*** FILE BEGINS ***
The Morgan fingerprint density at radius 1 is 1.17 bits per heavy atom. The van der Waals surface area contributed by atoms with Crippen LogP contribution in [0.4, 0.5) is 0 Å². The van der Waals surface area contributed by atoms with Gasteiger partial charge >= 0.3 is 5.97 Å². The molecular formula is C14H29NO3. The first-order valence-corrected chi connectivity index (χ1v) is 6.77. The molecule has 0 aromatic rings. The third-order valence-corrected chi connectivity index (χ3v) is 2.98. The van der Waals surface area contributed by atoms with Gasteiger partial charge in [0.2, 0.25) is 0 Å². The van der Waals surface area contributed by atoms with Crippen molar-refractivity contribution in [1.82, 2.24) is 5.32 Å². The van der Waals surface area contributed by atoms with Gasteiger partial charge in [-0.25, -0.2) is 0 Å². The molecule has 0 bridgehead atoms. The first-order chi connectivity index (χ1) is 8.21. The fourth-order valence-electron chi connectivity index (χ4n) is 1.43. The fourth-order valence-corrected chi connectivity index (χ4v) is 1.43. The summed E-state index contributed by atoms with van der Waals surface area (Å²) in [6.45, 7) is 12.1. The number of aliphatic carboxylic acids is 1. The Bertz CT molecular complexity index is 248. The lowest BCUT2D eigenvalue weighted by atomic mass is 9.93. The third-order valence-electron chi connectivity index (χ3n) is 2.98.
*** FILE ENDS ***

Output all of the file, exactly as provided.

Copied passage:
The Morgan fingerprint density at radius 1 is 1.17 bits per heavy atom. The van der Waals surface area contributed by atoms with Crippen LogP contribution in [0.4, 0.5) is 0 Å². The van der Waals surface area contributed by atoms with Gasteiger partial charge >= 0.3 is 5.97 Å². The molecular formula is C14H29NO3. The first-order valence-corrected chi connectivity index (χ1v) is 6.77. The molecule has 0 aromatic rings. The third-order valence-corrected chi connectivity index (χ3v) is 2.98. The van der Waals surface area contributed by atoms with Gasteiger partial charge in [0.2, 0.25) is 0 Å². The van der Waals surface area contributed by atoms with Crippen molar-refractivity contribution in [1.82, 2.24) is 5.32 Å². The van der Waals surface area contributed by atoms with Gasteiger partial charge in [-0.25, -0.2) is 0 Å². The molecule has 0 bridgehead atoms. The first-order chi connectivity index (χ1) is 8.21. The fourth-order valence-electron chi connectivity index (χ4n) is 1.43. The fourth-order valence-corrected chi connectivity index (χ4v) is 1.43. The summed E-state index contributed by atoms with van der Waals surface area (Å²) in [6.45, 7) is 12.1. The number of aliphatic carboxylic acids is 1. The Bertz CT molecular complexity index is 248. The lowest BCUT2D eigenvalue weighted by atomic mass is 9.93. The third-order valence-electron chi connectivity index (χ3n) is 2.98.